These results were similar to those obtained by Furr et al. (2008a) who found that fan airflow was primarily dependent on the SCR voltage which controlled fan speed and showed a much smaller dependence on [P.sub.iav].
One reason for the similar results was the design of the series terminal units. Because upstream airflow and pressure have little effect on the internal static pressure, the fan operates with approximately the same pressure differential over a wide range of operating conditions. In addition, for ECM units, the electronically commutated motor was designed to maintain constant airflow for a given ECM input setting despite changes in operating conditions. Results for the other ECM series FPTUs were similar to those shown in Figures 5 and 6.
The model used to fit the fan airflow data is shown in Equation 2 and was similar to that used by Furr et al. (2008a). The results for all the ECM series units are shown in Table 3. Overall, the model correlated well with the data, with the lowest R2 value being 0.987 for ECM_S8A.
Table 3. Coefficients for Fan Airflow Model for ECM-Controlled Series FPTUs FPTU [C.sub.1] [C.sub.2] [C.sub.3] [C.sub.4] [R.sup.2] ECM_S8A 58.92 0.016 8.50 6.60 0.987 ECM_S12A 148.92 0.025 20.24 43.50 0.996 ECM_S8B -90.80 -0.052 21.41 20.12 0.991 ECM_S12B 375.12 0.015 11.59 -32.31 0.993 ECM_S8C-M1 108.30 0.0113 12.30 12.44 0.997 ECM_S8C-M2 -82.18 -0.043 18.18 34.25 0.992 ECM_S12C-M1 467.40 0.025 15.48 26.10 0.995 ECM_S12C-M2 67.43 -0.000787 21.47 75.60 0.997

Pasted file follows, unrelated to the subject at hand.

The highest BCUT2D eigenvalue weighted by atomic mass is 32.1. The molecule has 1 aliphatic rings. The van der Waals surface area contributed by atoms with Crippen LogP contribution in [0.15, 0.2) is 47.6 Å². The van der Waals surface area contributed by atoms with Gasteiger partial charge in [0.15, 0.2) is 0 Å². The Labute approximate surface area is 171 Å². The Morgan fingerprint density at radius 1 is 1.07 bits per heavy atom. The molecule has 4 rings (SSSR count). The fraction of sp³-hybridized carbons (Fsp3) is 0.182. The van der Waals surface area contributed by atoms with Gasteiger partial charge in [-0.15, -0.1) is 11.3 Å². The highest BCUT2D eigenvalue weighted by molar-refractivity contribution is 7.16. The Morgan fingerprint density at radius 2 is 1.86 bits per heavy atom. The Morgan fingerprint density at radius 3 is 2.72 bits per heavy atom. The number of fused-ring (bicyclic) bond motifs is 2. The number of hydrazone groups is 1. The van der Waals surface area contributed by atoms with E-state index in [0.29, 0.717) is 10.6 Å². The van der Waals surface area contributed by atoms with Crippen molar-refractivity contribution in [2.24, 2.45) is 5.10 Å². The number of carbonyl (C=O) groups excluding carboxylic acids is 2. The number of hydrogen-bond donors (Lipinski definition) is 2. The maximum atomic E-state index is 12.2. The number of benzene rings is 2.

[Q.sub.fan] = [C.sub.1] + [C.sub.2] * [V.sub.fan.sup.2] + C.sub.2] * [V.sub.fan] + [C.sub.4]*[P.sub.iav] (2)
[FIGURE 5 OMITTED]
[FIGURE 6 OMITTED]
For both the SCR and ECM units, the fan airflow was dependent on the inlet air velocity pressure, [P.sub.iav]. However, there was a major difference between the SCR and ECM correlations concerning the definition of the fan voltage. For the SCR correlations presented by Furr et al. (2008a), the fan volt-age was the AC voltage provided by the SCR to the fan motor. In the ECM models, the fan voltage was the percentage of the voltage between the minimum and maximum ECM settings on the controller.
The reason for using percentages for the ECM units instead of DC voltages was because manufacturers had different ways of specifying the input to the ECM controllers. For example, manufacturer A provided a controller that was adjusted by turning a set screw to change the setting from 0 to 100%, so settings of 25%, 50%, 75%, and 100% were used. FPTUs from manufacturer B had a 2 to 10 VDC input, so settings of 4 VDC (25%), 6 VDC (50%), 8 VDC (75%), and 10 V DC (100%) were used when varying the speed of the fan with the controller. Manufacturer C provided a controller that was adjusted using a 0 to 10 VDC signal, so settings of 2.5 VDC (25%), 5 VDC (50%), 7.5 VDC (75%), and 10 VDC (100%) were used. Table 4 contains a summary of the ECM settings for each manufacturer.